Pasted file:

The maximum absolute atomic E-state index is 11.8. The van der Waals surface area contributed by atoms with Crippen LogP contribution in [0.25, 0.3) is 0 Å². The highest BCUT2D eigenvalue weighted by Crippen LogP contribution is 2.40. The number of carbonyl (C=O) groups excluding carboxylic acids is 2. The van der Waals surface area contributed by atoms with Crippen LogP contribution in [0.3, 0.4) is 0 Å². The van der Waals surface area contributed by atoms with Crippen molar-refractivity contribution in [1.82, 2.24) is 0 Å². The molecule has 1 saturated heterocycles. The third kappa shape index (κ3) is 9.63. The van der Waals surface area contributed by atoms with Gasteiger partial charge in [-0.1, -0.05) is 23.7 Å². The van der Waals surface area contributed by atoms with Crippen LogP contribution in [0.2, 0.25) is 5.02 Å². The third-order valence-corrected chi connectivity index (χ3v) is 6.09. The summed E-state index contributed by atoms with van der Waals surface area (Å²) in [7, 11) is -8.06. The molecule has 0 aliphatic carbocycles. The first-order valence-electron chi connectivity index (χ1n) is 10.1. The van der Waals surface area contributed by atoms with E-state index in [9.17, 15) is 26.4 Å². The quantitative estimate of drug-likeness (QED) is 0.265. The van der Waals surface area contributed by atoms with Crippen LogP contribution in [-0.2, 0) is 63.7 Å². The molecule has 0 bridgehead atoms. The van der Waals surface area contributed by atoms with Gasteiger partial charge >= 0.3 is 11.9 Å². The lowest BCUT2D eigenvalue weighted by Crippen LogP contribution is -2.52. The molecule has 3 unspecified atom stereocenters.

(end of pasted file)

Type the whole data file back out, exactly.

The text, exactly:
The maximum absolute atomic E-state index is 11.8. The van der Waals surface area contributed by atoms with Crippen LogP contribution in [0.25, 0.3) is 0 Å². The highest BCUT2D eigenvalue weighted by Crippen LogP contribution is 2.40. The number of carbonyl (C=O) groups excluding carboxylic acids is 2. The van der Waals surface area contributed by atoms with Crippen LogP contribution in [0.3, 0.4) is 0 Å². The van der Waals surface area contributed by atoms with Crippen molar-refractivity contribution in [1.82, 2.24) is 0 Å². The molecule has 1 saturated heterocycles. The third kappa shape index (κ3) is 9.63. The van der Waals surface area contributed by atoms with Gasteiger partial charge in [-0.1, -0.05) is 23.7 Å². The van der Waals surface area contributed by atoms with Crippen LogP contribution in [0.2, 0.25) is 5.02 Å². The third-order valence-corrected chi connectivity index (χ3v) is 6.09. The summed E-state index contributed by atoms with van der Waals surface area (Å²) in [7, 11) is -8.06. The molecule has 0 aliphatic carbocycles. The first-order valence-electron chi connectivity index (χ1n) is 10.1. The van der Waals surface area contributed by atoms with E-state index in [9.17, 15) is 26.4 Å². The quantitative estimate of drug-likeness (QED) is 0.265. The van der Waals surface area contributed by atoms with Crippen LogP contribution in [-0.2, 0) is 63.7 Å². The molecule has 0 bridgehead atoms. The van der Waals surface area contributed by atoms with Gasteiger partial charge >= 0.3 is 11.9 Å². The lowest BCUT2D eigenvalue weighted by Crippen LogP contribution is -2.52. The molecule has 3 unspecified atom stereocenters.